By Marc J. Lane
U. S. Treasury Secretary Janet Yellen’s proposal to achieve wider tax parity among nations and tamp down on companies moving from one country to another to cut their tax bills has now gained the support of all the G20 nations, the world’s largest economies, and nearly every member of the Paris-based Organisation for Economic Co-operation and Development. Should a definitive agreement be struck, as it likely will in October, a minimum income tax rate of 15% would apply to corporations globally and multinational companies would be required to pay more in places where they operate wherever they may be headquartered.
Secretary Yellen, who has pitched a 21% minimum tax rate on U. S. firms’ global taxable income, argues that equity and competitiveness are at stake. As she put it. “For decades, the United States has participated in a self-defeating international tax competition, lowering our corporate tax rates only to watch other nations lower theirs in response. The result was a global race to the bottom: Who could lower their corporate rate further and faster? The race to the bottom is one step closer to coming to an end. In its place, America will enter a competition that we can win, one judged on the skill of our workers and the strength of our infrastructure.”
A global minimum tax is also an integral part of President Biden's domestic agenda, a way to help fund his sweeping infrastructure plan. The president’s budget proposal estimates it could raise nearly $534 billion over 10 years. The Administration sees the tax agreement as a matter of basic fairness: a stable tax system would raise the revenue we need to invest in essential public goods and to ensure that all citizens and corporations fairly share the burden of financing government.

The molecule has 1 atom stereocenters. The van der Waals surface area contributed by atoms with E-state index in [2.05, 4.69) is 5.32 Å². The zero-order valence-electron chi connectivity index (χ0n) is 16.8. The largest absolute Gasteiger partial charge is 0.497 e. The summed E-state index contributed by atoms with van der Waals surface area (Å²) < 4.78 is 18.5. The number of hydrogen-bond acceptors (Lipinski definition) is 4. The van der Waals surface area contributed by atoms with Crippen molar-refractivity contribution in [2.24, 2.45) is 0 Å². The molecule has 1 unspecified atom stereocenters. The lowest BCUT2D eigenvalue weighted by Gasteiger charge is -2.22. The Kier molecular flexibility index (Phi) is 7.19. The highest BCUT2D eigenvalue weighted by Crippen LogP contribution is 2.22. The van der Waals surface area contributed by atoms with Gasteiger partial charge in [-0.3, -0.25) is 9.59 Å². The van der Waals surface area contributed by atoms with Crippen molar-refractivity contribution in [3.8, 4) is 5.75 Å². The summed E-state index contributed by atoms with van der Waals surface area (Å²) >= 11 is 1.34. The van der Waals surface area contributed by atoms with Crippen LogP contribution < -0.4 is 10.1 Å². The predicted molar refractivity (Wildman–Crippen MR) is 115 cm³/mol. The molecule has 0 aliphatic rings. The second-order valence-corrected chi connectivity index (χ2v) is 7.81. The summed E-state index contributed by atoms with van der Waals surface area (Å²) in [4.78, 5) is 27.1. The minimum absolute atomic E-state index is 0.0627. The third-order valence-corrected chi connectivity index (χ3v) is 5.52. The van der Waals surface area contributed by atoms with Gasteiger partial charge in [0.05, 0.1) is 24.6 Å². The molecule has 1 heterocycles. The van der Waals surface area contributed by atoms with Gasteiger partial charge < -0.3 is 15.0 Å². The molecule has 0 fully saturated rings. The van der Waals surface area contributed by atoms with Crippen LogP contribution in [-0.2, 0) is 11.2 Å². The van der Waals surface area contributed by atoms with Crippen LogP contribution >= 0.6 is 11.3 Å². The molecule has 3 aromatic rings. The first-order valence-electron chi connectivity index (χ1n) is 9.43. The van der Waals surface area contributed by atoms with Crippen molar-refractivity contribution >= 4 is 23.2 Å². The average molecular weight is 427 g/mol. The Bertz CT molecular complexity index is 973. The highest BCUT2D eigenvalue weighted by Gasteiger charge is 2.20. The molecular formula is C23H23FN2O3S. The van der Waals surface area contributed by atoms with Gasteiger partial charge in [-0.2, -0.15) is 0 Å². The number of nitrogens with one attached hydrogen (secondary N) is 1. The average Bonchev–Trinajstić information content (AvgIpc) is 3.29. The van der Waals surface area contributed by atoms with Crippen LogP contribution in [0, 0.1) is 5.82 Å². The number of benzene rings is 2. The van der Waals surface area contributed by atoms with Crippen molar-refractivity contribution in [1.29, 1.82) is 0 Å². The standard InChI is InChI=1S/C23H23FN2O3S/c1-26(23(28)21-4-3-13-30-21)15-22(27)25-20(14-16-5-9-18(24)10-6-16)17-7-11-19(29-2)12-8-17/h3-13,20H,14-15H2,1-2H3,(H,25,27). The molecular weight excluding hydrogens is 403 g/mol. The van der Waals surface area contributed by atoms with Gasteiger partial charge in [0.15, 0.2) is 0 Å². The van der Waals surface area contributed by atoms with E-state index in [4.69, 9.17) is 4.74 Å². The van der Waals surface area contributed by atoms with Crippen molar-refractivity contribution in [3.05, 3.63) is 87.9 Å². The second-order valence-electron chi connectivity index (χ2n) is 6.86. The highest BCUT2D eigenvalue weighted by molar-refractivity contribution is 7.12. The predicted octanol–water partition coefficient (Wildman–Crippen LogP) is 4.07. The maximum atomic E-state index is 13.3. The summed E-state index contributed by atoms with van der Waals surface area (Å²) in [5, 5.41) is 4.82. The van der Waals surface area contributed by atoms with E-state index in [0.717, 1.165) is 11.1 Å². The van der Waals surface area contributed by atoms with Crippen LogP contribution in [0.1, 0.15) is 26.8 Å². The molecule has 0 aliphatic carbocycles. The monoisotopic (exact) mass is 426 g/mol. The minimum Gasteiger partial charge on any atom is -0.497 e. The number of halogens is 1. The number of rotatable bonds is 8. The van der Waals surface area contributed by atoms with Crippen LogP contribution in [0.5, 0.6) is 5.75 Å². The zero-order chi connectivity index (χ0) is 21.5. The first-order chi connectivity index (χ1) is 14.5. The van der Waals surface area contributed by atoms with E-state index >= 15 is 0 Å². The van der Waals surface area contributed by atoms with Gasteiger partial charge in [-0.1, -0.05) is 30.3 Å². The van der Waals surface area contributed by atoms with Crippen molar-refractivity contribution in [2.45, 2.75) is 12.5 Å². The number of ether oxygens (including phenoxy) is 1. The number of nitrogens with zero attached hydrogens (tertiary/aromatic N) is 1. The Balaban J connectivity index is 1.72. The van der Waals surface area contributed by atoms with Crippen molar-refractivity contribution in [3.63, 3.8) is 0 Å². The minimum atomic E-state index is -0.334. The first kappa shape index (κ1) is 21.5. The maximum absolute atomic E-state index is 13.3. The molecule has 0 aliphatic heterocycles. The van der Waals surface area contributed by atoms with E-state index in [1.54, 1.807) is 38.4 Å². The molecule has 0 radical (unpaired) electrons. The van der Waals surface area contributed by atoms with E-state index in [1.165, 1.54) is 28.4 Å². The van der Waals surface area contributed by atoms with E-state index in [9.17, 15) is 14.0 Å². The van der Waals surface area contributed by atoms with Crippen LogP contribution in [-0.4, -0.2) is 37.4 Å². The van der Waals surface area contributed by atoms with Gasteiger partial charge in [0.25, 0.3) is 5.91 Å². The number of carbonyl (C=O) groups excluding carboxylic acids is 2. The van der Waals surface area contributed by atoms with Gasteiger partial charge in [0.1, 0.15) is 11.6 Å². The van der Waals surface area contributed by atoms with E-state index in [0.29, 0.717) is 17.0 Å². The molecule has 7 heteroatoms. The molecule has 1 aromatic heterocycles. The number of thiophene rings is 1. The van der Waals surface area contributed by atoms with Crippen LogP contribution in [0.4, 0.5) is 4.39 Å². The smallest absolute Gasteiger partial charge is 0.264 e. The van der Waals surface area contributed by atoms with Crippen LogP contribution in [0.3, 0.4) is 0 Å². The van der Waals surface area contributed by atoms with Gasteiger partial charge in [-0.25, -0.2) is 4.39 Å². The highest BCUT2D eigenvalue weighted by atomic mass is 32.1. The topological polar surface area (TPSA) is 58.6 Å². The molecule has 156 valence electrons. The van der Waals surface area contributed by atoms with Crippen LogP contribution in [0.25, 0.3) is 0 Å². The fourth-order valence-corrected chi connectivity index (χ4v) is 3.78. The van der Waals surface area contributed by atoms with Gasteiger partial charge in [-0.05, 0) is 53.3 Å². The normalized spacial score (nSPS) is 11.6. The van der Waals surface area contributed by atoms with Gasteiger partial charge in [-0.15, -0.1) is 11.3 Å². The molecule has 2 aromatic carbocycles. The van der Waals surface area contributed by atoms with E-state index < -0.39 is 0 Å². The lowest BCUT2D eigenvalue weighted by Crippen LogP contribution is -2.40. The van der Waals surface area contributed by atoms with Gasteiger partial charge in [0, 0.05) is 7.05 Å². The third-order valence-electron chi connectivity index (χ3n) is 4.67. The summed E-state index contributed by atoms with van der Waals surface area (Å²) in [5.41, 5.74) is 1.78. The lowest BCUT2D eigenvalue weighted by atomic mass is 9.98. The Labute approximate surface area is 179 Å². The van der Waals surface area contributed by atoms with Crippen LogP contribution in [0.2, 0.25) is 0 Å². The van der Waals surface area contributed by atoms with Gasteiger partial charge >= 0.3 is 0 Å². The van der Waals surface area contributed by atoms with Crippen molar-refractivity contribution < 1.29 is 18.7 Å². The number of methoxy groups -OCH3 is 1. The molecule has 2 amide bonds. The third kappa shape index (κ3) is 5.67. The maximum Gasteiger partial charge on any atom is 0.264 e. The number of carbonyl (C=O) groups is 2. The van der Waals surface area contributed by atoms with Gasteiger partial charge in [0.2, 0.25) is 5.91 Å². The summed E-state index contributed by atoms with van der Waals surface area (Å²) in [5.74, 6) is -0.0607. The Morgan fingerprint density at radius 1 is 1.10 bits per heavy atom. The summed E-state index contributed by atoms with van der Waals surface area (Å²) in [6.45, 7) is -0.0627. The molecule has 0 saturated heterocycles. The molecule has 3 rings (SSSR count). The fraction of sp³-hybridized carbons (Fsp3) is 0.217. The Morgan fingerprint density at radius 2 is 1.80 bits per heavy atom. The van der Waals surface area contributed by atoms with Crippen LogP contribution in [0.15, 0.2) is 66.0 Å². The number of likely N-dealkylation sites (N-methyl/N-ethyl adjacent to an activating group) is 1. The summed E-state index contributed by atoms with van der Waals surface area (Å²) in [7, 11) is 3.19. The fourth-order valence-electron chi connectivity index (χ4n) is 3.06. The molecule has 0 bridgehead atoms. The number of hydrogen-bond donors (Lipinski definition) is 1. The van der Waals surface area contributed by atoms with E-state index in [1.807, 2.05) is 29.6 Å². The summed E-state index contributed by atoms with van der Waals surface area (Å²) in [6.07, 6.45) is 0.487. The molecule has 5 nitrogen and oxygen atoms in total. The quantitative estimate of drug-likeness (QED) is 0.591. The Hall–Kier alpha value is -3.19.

But not everyone agrees. Some U. S. conservatives see a global minimum tax rate as depriving the people in sovereign countries of their right to decide on their own tax structures and rates. They believe that government spending and taxing is already too high to maximize job growth and national income, and that corporate income taxes unfairly hit the most productive inputs of capital and labor.
As Grover Norquist, president of Americans for Tax Reform, wrote in a letter to U.S. policymakers, “Cartels that keep prices high hurt consumers. Creating a tax OPEC of governments to avoid tax competition is bad for citizens and taxpayers. Competition drives out self-serving rent-seekers in business and in government.” Striking a similar note, Rep. Kevin Brady (R-Texas) has said that if a multilateral agreement is reached it will provide advantages for “foreign companies and workers over American ones.”
The truth is that the tax treaty would be imperfect. At 15 percent, the minimum tax might only eliminate the most egregious tax avoidance, raising about $150 billion for governments worldwide. Compare that to the $500 billion or more the International Monetary Fun reports is lost to tax havens every year. And a minimum tax rate won’t be of much help poorer countries since large multinationals aren’t based there.
Still, governments would be clawing back a meaningful chunk of the revenue they’re unfairly losing to tax avoidance. And revenue-raising powers would be allocated more equitably among nations.
Despite its flaws, Secretary Yellen’s proposal is likely to get through Congress via the fast-track reconciliation process in the Senate, Republican opposition notwithstanding . Taxing companies where they generate sales and earn profits shouldn’t be applauded as the end of a global tax revamp, but would be a solid start worth embracing.
Please feel free to reach out to Marc Lane, in confidence, at email@example.com or 312/372-1040. He’ll be happy to help you optimize your tax strategy.